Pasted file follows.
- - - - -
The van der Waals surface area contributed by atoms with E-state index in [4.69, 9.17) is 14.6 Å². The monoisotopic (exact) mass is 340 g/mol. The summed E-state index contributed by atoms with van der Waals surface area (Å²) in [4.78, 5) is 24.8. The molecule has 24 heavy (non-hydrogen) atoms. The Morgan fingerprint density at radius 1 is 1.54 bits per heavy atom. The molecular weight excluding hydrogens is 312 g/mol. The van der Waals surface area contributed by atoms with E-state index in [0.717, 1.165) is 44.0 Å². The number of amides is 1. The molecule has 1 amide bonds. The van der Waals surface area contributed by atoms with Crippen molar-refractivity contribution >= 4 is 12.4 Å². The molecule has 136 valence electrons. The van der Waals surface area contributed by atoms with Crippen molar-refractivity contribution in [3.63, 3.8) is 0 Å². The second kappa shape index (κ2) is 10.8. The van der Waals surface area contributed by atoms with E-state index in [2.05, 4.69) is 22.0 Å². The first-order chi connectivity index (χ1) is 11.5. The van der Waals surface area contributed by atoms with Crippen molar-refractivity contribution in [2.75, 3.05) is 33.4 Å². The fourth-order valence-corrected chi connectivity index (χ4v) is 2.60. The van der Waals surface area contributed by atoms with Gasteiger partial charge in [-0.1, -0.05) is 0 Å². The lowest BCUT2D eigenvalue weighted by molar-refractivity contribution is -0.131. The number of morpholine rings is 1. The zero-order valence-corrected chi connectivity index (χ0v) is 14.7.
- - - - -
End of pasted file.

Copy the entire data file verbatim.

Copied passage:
The van der Waals surface area contributed by atoms with E-state index in [4.69, 9.17) is 14.6 Å². The monoisotopic (exact) mass is 340 g/mol. The summed E-state index contributed by atoms with van der Waals surface area (Å²) in [4.78, 5) is 24.8. The molecule has 24 heavy (non-hydrogen) atoms. The Morgan fingerprint density at radius 1 is 1.54 bits per heavy atom. The molecular weight excluding hydrogens is 312 g/mol. The van der Waals surface area contributed by atoms with E-state index in [0.717, 1.165) is 44.0 Å². The number of amides is 1. The molecule has 1 amide bonds. The van der Waals surface area contributed by atoms with Crippen molar-refractivity contribution >= 4 is 12.4 Å². The molecule has 136 valence electrons. The van der Waals surface area contributed by atoms with Crippen molar-refractivity contribution in [3.63, 3.8) is 0 Å². The second kappa shape index (κ2) is 10.8. The van der Waals surface area contributed by atoms with E-state index in [2.05, 4.69) is 22.0 Å². The first-order chi connectivity index (χ1) is 11.5. The van der Waals surface area contributed by atoms with Crippen molar-refractivity contribution in [2.75, 3.05) is 33.4 Å². The fourth-order valence-corrected chi connectivity index (χ4v) is 2.60. The van der Waals surface area contributed by atoms with Gasteiger partial charge in [-0.1, -0.05) is 0 Å². The lowest BCUT2D eigenvalue weighted by molar-refractivity contribution is -0.131. The number of morpholine rings is 1. The zero-order valence-corrected chi connectivity index (χ0v) is 14.7.